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Cedar Rapids School Board votes to close eight neighborhood schools
22
Jan 2018

Cedar Rapids School Board votes to close eight neighborhood schools

A sign in front of the Cedar Rapids School District’s Educational Leadership and Support Center touts an award won by Garfield Elementary School in Cedar Rapids, one of the eight schools that School Board members voted to close at its Jan. 22, 2018 meeting. (photo/Cindy Hadish)

Ignoring numerous concerns about the Cedar Rapids School District’s facilities master plan, School Board members unanimously voted tonight to close eight kindergarten-through-fifth grade schools; more than one third of the current 21 elementary schools in Cedar Rapids.

With most stating that they had “listened to the community,” board members Gary Anhalt, Jennifer Borcherding, Nancy Humbles, Rafael Jacobo, Kristin Janssen, John Laverty and Mary Meisterling decided the fate of neighborhoods and the city of Cedar Rapids for generations to come.

The $224 million plan will close eight neighborhood elementary schools and demolish up to 10 others, with larger schools being rebuilt on those sites. The plan will require additional busing, but the cost of busing students was not included in the $224 million estimate.

“We have no choice but to move forward with the framework in front of us,” Board President John Laverty said, after listening to nearly 20 people at the Jan. 22 School Board meeting who raised concerns about the plan.

Brooklyn McMurrin asks that her school be kept open during the School Board meeting on Monday, Jan. 22, 2018. (photo/Cindy Hadish)

Three people who spoke in favor of the plan were all members of the facilities master planning committee.

Advocates of neighborhood schools noted that students who are bussed do not have the same opportunities for after-school enrichment activities, such as running clubs, and that Cedar Rapids risked losing its identity as a vibrant urban community with smaller, walkable schools in favor of “big box” schools.

Don Karr, a former Cedar Rapids City Council member and a building contractor, questioned the School District’s fiscal responsibility in coming up with the plan.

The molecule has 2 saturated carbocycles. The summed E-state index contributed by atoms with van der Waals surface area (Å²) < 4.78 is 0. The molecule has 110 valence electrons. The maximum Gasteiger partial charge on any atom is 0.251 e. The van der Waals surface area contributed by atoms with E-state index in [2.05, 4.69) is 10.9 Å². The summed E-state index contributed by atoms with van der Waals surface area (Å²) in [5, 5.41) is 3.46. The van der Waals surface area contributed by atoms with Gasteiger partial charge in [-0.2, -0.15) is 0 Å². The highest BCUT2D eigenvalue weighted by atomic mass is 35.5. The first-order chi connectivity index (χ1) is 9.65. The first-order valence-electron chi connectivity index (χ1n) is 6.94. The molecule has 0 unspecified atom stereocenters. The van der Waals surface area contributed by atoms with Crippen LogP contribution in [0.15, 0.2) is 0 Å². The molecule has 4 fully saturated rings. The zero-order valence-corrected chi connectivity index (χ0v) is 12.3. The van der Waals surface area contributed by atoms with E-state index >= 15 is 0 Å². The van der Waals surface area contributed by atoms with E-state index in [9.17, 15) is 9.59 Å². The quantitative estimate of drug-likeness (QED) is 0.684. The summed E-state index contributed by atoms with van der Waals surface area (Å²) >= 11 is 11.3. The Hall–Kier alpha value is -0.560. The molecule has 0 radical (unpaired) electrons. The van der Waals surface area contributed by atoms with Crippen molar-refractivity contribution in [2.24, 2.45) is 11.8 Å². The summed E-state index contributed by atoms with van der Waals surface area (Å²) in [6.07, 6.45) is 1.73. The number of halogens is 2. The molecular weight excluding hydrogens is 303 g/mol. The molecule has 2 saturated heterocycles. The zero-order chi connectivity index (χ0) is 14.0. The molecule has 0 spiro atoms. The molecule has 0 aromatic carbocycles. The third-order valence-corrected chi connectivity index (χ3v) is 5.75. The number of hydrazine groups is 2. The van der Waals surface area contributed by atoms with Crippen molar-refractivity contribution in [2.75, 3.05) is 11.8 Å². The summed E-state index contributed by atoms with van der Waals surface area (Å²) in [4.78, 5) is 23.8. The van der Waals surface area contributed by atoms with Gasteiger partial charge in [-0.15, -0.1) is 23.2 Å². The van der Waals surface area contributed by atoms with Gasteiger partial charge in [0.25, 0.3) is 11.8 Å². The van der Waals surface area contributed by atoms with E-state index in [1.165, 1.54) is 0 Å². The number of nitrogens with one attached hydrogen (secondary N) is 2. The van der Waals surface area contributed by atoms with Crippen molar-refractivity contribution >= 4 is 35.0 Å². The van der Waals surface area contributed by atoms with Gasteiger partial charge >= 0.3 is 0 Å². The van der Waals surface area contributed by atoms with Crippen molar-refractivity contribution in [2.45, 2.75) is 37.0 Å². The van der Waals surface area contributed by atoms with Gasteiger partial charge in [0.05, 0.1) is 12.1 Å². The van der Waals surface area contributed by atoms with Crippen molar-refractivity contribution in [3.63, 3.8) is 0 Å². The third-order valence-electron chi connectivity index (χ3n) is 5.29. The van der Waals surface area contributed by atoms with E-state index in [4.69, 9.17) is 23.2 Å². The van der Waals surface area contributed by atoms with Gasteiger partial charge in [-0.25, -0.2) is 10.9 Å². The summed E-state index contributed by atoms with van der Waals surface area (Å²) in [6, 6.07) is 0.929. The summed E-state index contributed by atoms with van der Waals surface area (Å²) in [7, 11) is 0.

“Those old schools have good bones, let’s remodel them,” he said. “Why are we wasting all this money on new schools? New construction is cheaper than old construction. It’s all about the cost. It’s all about the profit.”

Karr also questioned the survey that consultants used to garner community input, which directed residents to arrive at the same conclusion.

Advocates display signatures they had gathered asking that the Cedar Rapids School Board delay its vote to close eight neighborhood schools. (photo/Cindy Hadish)

“It was really rigged,” he said, adding that he also had concerns about removing green space around schools where the new buildings will be constructed, resulting in no outdoor space for children to play.

Dedric Doolin, president of the Cedar Rapids chapter of the NAACP, said School Board members and other district representatives who met with the local chapter last week indicated that the facilities committee that developed the closure plan had minority representation.

He received phone calls and emails after that meeting, however, to let him know that there was no minority representation on the committee.

“No one, to my knowledge, asked the NAACP,” Doolin said, adding that school district officials should not only reach out to minority professionals, but to “the people who are dedicated to this community; who live there.”

Michelle Merschbrock said she understood the need to update the schools, but was concerned that funds had been mismanaged that allowed the schools to deteriorate.

“We should also consider just who is benefiting from this plan,” she said.

Kindergarten student Brooklyn McMurrin advocated for keeping her school, Kenwood Leadership Academy, open.

The 5-year-old said she enjoys biking to school with her friends.

Neighborhood advocates collected about 1,000 signatures in just weeks that asked the board to delay its decision in order to gather more information about the ramifications of  the far-reaching plan. Many of the people who signed the petition were unaware of the details of the plan, they said.

Board member Gary Anhalt said he would not vote for a plan that didn’t include funding, yet extension of the Secure an Advanced Vision for Education (SAVE) funds – a 1 percent statewide sales tax – has not passed the Iowa Legislature. The facilities master plan relies on the extension of those funds in order to pay for the new schools.

Under the plan, these schools will be closed:

• Garfield, 1201 Maplewood Drive NE

• Grant Wood, 645 26th St. SE

• Kenwood Leadership Academy, 3700 E Ave. NE

• Madison, 1341 Woodside Drive NW

• Nixon, 200 Nixon Drive, Hiawatha

• Taylor, 720 Seventh Ave. SW

• Truman, 441 West Post Road. NW

• Van Buren, 2525 29th St. SW

These schools will be demolished, and replaced by larger 600-student schools, except for Johnson, which would have a smaller student capacity. A possible exception also may be made for Harrison, but that was unclear in the language of the resolution.

• Arthur, 2630 B Ave. NE

• Cleveland, 2200 First Ave. NW

• Coolidge, 6225 First Ave. SW

• Erskine, 600 36th St. SE

• Harrison, 1310 11th St. NW

• Hoover, 4141 Johnson Ave. NW

• Jackson, 1300 38th St. NW

• Johnson STEAM Academy, 355 18th St. SE

• Pierce, 4343 Marilyn Drive NE

• Wright, 1524 Hollywood Blvd. NE

These newer schools would be retained:

• Viola Gibson, 6101 Gibson Drive NE

• Hiawatha, 603 Emmons St., Hiawatha

• Grant, 254 Outlook Drive SW

 

 

 

 

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